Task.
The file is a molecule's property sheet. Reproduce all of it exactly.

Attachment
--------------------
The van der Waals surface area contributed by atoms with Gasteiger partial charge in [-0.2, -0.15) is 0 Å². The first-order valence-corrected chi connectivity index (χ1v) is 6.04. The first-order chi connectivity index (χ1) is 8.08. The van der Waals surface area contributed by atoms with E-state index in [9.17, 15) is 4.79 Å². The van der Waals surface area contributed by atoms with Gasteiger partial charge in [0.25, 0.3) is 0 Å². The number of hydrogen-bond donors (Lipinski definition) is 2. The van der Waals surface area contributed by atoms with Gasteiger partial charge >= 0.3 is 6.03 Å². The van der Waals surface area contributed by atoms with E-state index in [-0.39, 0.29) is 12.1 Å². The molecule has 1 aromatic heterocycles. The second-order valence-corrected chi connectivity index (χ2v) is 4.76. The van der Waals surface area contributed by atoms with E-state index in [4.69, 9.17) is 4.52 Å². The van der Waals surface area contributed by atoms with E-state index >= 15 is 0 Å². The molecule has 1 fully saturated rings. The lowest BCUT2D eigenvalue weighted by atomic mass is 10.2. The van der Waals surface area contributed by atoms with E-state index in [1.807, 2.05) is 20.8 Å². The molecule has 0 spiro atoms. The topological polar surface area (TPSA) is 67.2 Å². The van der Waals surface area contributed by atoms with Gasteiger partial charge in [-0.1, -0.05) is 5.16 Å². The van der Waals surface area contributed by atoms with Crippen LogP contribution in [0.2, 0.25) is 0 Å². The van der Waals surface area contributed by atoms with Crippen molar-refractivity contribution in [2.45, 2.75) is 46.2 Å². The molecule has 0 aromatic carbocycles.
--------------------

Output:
The van der Waals surface area contributed by atoms with Gasteiger partial charge in [-0.2, -0.15) is 0 Å². The first-order valence-corrected chi connectivity index (χ1v) is 6.04. The first-order chi connectivity index (χ1) is 8.08. The van der Waals surface area contributed by atoms with E-state index in [9.17, 15) is 4.79 Å². The van der Waals surface area contributed by atoms with Gasteiger partial charge in [0.25, 0.3) is 0 Å². The number of hydrogen-bond donors (Lipinski definition) is 2. The van der Waals surface area contributed by atoms with Gasteiger partial charge >= 0.3 is 6.03 Å². The van der Waals surface area contributed by atoms with E-state index in [-0.39, 0.29) is 12.1 Å². The molecule has 1 aromatic heterocycles. The second-order valence-corrected chi connectivity index (χ2v) is 4.76. The van der Waals surface area contributed by atoms with E-state index in [4.69, 9.17) is 4.52 Å². The van der Waals surface area contributed by atoms with E-state index >= 15 is 0 Å². The molecule has 1 fully saturated rings. The lowest BCUT2D eigenvalue weighted by atomic mass is 10.2. The van der Waals surface area contributed by atoms with E-state index in [1.807, 2.05) is 20.8 Å². The molecule has 0 spiro atoms. The topological polar surface area (TPSA) is 67.2 Å². The van der Waals surface area contributed by atoms with Gasteiger partial charge in [-0.1, -0.05) is 5.16 Å². The van der Waals surface area contributed by atoms with Crippen LogP contribution in [0.2, 0.25) is 0 Å². The van der Waals surface area contributed by atoms with Crippen molar-refractivity contribution in [2.45, 2.75) is 46.2 Å². The molecule has 0 aromatic carbocycles.